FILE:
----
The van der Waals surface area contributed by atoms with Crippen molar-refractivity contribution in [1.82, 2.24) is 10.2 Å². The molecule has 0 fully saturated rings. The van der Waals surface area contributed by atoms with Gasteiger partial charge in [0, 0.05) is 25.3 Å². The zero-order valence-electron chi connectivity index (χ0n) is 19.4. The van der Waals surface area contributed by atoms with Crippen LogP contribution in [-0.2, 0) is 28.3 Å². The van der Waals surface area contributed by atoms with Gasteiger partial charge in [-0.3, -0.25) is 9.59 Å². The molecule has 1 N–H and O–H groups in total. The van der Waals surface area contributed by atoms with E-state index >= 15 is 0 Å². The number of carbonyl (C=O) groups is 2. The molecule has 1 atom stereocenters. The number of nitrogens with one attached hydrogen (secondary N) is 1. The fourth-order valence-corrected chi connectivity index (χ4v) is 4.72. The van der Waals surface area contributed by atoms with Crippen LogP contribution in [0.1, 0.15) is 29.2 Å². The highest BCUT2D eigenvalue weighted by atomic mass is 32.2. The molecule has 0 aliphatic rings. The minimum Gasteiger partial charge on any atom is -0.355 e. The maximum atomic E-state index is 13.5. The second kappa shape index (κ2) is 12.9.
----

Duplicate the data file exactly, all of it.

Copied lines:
The van der Waals surface area contributed by atoms with Crippen molar-refractivity contribution in [1.82, 2.24) is 10.2 Å². The molecule has 0 fully saturated rings. The van der Waals surface area contributed by atoms with Gasteiger partial charge in [0, 0.05) is 25.3 Å². The zero-order valence-electron chi connectivity index (χ0n) is 19.4. The van der Waals surface area contributed by atoms with Crippen LogP contribution in [-0.2, 0) is 28.3 Å². The van der Waals surface area contributed by atoms with Gasteiger partial charge in [-0.3, -0.25) is 9.59 Å². The molecule has 1 N–H and O–H groups in total. The van der Waals surface area contributed by atoms with E-state index >= 15 is 0 Å². The number of carbonyl (C=O) groups is 2. The molecule has 1 atom stereocenters. The number of nitrogens with one attached hydrogen (secondary N) is 1. The fourth-order valence-corrected chi connectivity index (χ4v) is 4.72. The van der Waals surface area contributed by atoms with Crippen LogP contribution in [0.1, 0.15) is 29.2 Å². The highest BCUT2D eigenvalue weighted by atomic mass is 32.2. The molecule has 0 aliphatic rings. The minimum Gasteiger partial charge on any atom is -0.355 e. The maximum atomic E-state index is 13.5. The second kappa shape index (κ2) is 12.9.